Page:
Want to quit smoking? Try running, new study suggests Print E-mail
Written by Robert Smith   
Sunday, 06 March 2016

If you’ve resolved to quit smoking this year, a newly expanded program that aims to turn smokers into runners may be the answer.

The Canadian Cancer Society, the Public Health Agency of Canada and the Running Room have partnered to launch Run to Quit, a 10-week program that will offer running sessions and coaching on how to kick your tobacco habit for good.

The Public Health Agency will invest $5 million to launch the program across the country over the next three years.

Run to Quit started out as a pilot project in Ottawa in 2013. Six months after it ended, 28 per cent of participants had quit smoking, said John Atkinson, the Canadian Cancer Society’s director of tobacco control.

The cessation rate was seven times higher than among those who quit cigarettes cold turkey, he said.

The outcome was “really, really positive, so much so that we were thrilled with the results and we wanted to continue the work,” Atkinson told CTV News.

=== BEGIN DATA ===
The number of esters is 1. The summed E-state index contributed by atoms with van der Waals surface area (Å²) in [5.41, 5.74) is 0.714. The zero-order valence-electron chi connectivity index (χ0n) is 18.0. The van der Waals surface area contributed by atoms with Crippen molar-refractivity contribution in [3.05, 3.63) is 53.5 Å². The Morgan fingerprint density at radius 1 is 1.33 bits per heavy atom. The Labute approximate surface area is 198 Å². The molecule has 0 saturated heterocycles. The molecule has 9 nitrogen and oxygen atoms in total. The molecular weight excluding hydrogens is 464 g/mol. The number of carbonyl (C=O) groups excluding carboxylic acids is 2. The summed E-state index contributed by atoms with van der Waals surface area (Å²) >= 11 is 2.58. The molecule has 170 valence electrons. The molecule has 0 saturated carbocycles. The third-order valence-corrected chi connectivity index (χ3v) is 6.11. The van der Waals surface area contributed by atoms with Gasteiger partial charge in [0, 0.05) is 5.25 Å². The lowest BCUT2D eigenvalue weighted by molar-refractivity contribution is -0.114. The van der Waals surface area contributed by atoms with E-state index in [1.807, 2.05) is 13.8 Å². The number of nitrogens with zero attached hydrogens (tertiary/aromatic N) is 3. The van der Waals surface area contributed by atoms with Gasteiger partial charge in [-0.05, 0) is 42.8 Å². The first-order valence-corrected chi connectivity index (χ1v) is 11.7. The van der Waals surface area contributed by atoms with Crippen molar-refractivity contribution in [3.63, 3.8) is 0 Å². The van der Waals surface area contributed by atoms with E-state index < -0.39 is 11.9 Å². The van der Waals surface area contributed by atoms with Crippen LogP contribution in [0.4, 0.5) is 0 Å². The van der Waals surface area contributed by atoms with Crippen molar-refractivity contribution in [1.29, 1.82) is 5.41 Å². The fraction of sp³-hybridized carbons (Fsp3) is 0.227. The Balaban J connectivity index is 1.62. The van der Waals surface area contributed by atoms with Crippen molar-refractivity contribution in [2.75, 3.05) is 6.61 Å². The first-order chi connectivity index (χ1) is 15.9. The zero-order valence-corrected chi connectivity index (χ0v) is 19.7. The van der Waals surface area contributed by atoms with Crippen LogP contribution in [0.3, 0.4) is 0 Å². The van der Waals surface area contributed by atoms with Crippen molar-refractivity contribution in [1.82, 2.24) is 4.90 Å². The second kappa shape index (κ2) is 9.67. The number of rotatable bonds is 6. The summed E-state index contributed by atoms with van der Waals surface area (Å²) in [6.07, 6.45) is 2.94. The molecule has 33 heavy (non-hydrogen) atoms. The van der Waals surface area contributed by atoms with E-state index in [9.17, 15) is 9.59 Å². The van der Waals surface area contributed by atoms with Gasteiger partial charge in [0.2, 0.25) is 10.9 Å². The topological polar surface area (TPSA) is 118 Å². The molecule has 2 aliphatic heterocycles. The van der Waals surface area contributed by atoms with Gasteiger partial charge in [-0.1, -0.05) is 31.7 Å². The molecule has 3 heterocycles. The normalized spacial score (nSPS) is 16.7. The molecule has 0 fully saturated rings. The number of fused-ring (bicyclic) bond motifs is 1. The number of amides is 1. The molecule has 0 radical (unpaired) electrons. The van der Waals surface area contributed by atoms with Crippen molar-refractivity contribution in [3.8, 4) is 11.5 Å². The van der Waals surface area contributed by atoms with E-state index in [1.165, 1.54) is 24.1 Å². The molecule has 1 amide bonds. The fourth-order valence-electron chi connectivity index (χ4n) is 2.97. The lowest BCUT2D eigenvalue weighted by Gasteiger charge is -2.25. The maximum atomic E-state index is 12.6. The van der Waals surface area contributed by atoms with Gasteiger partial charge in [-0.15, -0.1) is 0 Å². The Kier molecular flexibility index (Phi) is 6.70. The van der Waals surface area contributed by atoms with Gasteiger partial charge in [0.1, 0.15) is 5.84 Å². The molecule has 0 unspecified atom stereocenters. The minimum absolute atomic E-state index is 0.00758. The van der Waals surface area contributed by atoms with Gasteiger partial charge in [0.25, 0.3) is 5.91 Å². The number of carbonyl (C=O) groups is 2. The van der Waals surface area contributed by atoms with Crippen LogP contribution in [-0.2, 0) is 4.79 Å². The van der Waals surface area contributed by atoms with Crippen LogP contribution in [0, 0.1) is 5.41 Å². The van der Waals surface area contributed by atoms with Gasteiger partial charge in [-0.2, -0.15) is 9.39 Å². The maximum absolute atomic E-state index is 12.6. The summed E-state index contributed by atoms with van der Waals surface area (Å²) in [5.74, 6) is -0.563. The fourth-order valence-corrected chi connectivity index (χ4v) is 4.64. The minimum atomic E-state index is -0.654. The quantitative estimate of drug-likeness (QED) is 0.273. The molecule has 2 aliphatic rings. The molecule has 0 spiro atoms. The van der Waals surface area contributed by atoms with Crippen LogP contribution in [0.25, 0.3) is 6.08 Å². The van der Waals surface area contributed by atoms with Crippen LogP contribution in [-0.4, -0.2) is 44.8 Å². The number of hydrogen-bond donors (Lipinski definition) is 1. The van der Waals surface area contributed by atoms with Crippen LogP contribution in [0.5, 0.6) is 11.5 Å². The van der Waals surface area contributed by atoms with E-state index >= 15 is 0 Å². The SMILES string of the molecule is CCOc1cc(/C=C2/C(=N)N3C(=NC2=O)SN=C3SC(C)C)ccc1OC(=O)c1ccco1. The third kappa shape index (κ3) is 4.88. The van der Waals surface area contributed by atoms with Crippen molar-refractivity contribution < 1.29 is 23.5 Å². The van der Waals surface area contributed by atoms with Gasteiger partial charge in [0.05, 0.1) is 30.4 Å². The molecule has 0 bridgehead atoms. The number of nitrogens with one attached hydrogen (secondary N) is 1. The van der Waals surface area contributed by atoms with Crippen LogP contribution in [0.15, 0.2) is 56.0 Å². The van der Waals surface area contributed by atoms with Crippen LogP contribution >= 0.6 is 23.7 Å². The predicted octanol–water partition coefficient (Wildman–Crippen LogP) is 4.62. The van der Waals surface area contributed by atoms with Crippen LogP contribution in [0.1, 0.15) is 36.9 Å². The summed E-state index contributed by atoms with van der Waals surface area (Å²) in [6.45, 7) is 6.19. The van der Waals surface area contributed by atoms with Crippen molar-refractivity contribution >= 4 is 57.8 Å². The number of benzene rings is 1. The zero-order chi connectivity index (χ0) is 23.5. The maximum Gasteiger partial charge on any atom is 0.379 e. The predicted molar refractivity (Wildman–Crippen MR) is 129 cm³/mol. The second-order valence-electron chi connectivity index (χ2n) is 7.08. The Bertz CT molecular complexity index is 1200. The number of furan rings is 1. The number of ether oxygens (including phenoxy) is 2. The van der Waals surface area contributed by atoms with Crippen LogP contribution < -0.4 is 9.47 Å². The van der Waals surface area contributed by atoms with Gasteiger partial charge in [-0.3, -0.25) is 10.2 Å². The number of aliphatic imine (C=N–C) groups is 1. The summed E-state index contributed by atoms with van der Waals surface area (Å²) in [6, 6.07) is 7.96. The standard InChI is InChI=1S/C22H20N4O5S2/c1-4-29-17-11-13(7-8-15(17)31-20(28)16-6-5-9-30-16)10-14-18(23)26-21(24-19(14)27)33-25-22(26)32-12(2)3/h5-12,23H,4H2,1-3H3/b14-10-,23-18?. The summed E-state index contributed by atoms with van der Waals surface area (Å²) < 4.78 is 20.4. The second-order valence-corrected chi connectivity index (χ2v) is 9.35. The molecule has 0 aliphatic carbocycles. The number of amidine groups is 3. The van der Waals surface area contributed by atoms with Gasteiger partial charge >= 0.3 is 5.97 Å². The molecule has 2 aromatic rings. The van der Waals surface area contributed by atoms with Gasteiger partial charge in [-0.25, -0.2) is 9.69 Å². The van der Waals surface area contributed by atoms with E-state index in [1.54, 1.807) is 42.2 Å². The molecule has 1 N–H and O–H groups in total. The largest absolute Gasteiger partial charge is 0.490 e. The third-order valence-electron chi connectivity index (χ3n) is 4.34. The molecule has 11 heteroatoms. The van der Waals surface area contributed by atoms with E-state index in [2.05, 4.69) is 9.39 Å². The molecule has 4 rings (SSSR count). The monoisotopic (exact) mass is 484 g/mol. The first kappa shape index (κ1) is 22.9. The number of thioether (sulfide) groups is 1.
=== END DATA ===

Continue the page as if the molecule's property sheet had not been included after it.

Atkinson was a smoker himself until he took up running and finally kicked his habit after years of trying.

The Canadian Cancer Society says exercise has been shown to keep tobacco cravings at bay for up to 50 minutes after exercise. And those who quit smoking for a month are five times more likely to quit for good, research shows.

The founder of the Running Room, John Stanton, is also an ex-smoker who turned to running and exercise for help.

“Today, smokers are ostracized everywhere,” he told CTV News Channel. “It’s tough being a smoker today.”

He said that’s why the Run to Quit program was designed to be a “welcome environment” for people who fear being judged or thrown into some kind of boot camp.

Stanton said Run to Quit aims to “gently” ease people into running, while helping them cut back on smoking.

At the end of the program, the participants will celebrate with a 5K “fun run,” and will also have a chance at winning cash prizes or a car.

 

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